October 04, 2010

Q&A: Nonarticular Manifestations of Rheumatoid Arthritis

Although rheumatoid arthritis (RA) develops its central pathology within the synovium of diarthrodial joints, many nonarticular organs become involved, particularly in patients with severe joint disease. Despite the differences between the normal form and function of joints and, for example, the bone marrow, it is becoming clearer that the same cytokines that drive synovial pathology are also responsible for generating pathology in extraarticular tissues.

This article is for Medical Students & Professionals
This is a Question & Answer revision article designed for medical students and professionals preparing for the PLAB, MRCP or USMLE examinations. They are based on actual questions from these examinations. You may find the Rheumatoid Arthritis article more useful, or one of our many articles on Diseases & Conditions, Medical Syndromes, Health & Wellness or Home Remedies.
In this article:
Systemic and nonarticular manifestations of rheumatoid arthritis
MCQ exam: clinical scenario
MCQ exam: answer
MCQ exam: explanation

Systemic and nonarticular manifestations of rheumatoid arthritis

Involvement of the musculoskeletal system other than joints (eg, bone and muscle) and of organs not considered part of the musculoskeletal system (eg, skin, eye, lung, heart, kidney, blood vessels, salivary glands, central and peripheral nervous systems, and bone marrow) occurs in about 40 percent of patients with RA over a lifetime of disease. There is some limited evidence that some of them, such as rheumatoid nodules and vasculitis, may be diminishing in frequency since the mid-1990s.

Risk factors for systemic, extraarticular disease include age, presence of rheumatoid factor (RF) or antinuclear antibodies, human leukocyte antigen (HLA)-DRB1 ‘shared epitope' alleles, early disability, and smoking. Patients with severe extraarticular RA often have high levels of RF at presentation of systemic manifestations and are more likely to have circulating antibodies against citrullinated proteins than are patients with RA but without extraarticular disease.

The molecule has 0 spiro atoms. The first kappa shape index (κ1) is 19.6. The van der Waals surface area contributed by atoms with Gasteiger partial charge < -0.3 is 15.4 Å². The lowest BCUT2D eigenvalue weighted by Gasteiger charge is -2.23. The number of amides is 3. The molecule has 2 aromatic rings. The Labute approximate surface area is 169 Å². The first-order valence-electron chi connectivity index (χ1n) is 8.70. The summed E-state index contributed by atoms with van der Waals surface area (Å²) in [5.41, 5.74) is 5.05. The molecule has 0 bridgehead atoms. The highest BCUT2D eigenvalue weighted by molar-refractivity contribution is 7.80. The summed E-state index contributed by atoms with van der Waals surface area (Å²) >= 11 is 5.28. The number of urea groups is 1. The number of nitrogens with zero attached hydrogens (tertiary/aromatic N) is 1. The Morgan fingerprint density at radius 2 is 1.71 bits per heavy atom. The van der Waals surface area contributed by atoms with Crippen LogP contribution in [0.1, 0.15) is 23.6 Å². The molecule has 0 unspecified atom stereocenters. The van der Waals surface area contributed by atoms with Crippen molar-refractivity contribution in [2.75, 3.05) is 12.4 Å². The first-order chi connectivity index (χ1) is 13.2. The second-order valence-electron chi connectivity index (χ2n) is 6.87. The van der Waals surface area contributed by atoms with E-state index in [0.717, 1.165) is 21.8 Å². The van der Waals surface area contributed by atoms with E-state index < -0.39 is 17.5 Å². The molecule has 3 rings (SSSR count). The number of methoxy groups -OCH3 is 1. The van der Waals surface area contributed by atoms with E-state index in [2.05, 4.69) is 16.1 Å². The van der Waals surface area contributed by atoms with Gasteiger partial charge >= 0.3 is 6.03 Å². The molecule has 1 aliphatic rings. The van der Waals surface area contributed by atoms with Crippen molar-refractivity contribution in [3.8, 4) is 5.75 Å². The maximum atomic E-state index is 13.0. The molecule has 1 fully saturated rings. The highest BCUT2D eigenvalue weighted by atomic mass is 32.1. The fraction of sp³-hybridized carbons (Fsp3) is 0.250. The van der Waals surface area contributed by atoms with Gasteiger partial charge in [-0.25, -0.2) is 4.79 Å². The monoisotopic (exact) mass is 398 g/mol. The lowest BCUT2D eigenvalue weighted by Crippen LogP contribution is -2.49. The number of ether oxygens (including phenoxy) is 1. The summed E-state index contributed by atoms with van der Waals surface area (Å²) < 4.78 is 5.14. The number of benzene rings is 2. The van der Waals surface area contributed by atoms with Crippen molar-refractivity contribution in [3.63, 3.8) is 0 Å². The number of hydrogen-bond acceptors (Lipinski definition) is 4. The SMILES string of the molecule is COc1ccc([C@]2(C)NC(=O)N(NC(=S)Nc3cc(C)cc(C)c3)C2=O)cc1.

Extraarticular involvement in RA is a marker of disease severity and is associated with increased overall morbidity and premature mortality. Successful management of systemic manifestations of RA is predicated upon control of the underlying joint disease and often includes glucocorticoid and immunosuppressive treatments.

MCQ exam: clinical scenario

A strong association with Rheumatoid arthritis is a feature of:

a) Orbital pseudotumor
b) Uveitis
c) Episcleritis
d) Scleritis
e) Conjunctivitis

MCQ questions & answers on medicalnotes.info

MCQ exam: answer

The correct answer is D.

MCQ exam: explanation

Scleritis, often associated with rheumatoid arthritis and other immune disorders, is a potentially destructive inflammation of the collagen in the deep episcleral vessels and the sclera. The eye is sometimes painful. Fortunately, scleritis is rare.

An experienced observer is required to make the diagnosis.

Scleritis coexists with a serious systemic disease in almost one-half of cases; frequently the underlying problem is a connective tissue disorder. Rheumatoid arthritis occurs almost one-third of the time in patients suffering from scleritis. Other connective tissue diseases seen with scleritis include: Systemic lupus erythematosus (SLE), Polyarteritis nodosa, Ankylosing spondylitis, Wegener's granulomatosis, Relapsing polychondritis, Sarcoidosis.

Reference(s)
1). UpToDate: Overview of the systemic and nonarticular manifestations of rheumatoid arthritis. Available online: https://www.uptodate.com/contents/overview-of-the-systemic-and-nonarticular-manifestations-of-rheumatoid-arthritis

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